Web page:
Join Early Retirement Today
Reply
 
Thread Tools Search this Thread Display Modes
Advice on Bond Index Funds
Old 03-22-2012, 07:05 PM   #1
Dryer sheet wannabe
 
Join Date: Mar 2011
Posts: 12
Advice on Bond Index Funds

I retired in 2005 and am currently living on savings. I am 58 years old and will begin drawing on my retirement IRA with Vanguard at age 59 1/2. My concern is about my lack of understanding on how the Total Bond Index funds actually work. The concern being that if we get into a rising rate environment it seems that the bond fund would shrivel up similar to the way things went in the early 80's. Is this a valid concern or am I missing something and if that is the case what should I do? My AA is about 50/50 in index funds and I have enough cash on hand to coast approx. five years.

Thanks for your thoughts on this.

PG
__________________

__________________
poorgeezer is offline   Reply With Quote
Join the #1 Early Retirement and Financial Independence Forum Today - It's Totally Free!

Are you planning to be financially independent as early as possible so you can live life on your own terms? Discuss successful investing strategies, asset allocation models, tax strategies and other related topics in our online forum community. Our members range from young folks just starting their journey to financial independence, military retirees and even multimillionaires. No matter where you fit in you'll find that Early-Retirement.org is a great community to join. Best of all it's totally FREE!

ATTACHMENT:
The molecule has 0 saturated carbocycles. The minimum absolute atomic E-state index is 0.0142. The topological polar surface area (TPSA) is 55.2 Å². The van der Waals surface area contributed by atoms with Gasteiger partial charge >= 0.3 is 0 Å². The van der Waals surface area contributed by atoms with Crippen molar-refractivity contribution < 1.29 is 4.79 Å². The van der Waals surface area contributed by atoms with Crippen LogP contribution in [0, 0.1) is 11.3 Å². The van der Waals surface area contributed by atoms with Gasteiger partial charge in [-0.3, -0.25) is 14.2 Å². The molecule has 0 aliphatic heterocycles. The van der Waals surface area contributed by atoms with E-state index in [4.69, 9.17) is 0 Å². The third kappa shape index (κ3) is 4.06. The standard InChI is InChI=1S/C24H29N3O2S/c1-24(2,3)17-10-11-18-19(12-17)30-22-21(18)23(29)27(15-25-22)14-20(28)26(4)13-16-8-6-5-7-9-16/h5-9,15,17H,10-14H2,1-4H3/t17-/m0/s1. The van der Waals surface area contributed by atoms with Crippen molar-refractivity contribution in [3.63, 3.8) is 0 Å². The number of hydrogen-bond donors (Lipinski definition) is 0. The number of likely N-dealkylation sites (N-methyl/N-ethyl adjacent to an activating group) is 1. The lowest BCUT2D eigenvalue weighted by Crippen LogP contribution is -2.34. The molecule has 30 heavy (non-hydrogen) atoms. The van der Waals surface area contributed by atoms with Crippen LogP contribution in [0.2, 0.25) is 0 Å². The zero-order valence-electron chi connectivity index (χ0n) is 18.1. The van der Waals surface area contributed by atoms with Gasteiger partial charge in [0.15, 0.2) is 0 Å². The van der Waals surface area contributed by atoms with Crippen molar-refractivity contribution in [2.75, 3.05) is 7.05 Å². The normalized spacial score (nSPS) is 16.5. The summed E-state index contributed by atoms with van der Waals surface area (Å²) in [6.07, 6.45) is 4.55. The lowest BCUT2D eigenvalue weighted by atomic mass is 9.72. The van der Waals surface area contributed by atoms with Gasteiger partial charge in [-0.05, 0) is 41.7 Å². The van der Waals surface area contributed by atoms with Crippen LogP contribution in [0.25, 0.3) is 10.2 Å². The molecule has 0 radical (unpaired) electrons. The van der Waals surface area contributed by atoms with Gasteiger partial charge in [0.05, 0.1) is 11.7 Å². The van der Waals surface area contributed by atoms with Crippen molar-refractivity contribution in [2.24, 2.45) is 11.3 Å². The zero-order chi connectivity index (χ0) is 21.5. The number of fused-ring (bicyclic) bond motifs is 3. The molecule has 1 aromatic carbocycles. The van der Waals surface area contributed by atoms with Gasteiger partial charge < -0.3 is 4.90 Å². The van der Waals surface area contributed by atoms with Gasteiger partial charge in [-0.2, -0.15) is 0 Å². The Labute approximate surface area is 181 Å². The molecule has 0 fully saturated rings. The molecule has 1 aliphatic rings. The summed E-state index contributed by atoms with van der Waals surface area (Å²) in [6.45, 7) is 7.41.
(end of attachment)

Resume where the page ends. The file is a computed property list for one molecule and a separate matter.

You are currently viewing our boards as a guest so you have limited access to our community. Please take the time to register and you will gain a lot of great new features including; the ability to participate in discussions, network with our members, see fewer ads, upload photographs, create a retirement blog, send private messages and so much, much more!

Old 03-22-2012, 07:29 PM   #2
Give me a museum and I'll fill it. (Picasso)
Give me a forum ...
 
Join Date: Jun 2005
Posts: 8,615
How much did total bond index funds shrivel up in the early 80s? Do you actually know?

See also: Wiki article link: Bond Basics
__________________

__________________
LOL! is offline   Reply With Quote
Old 03-22-2012, 08:22 PM   #3
Full time employment: Posting here.
 
Join Date: Mar 2012
Location: seattle
Posts: 643
Here's a chart you can set per year and see actual price changes[treasuries] back to 1977.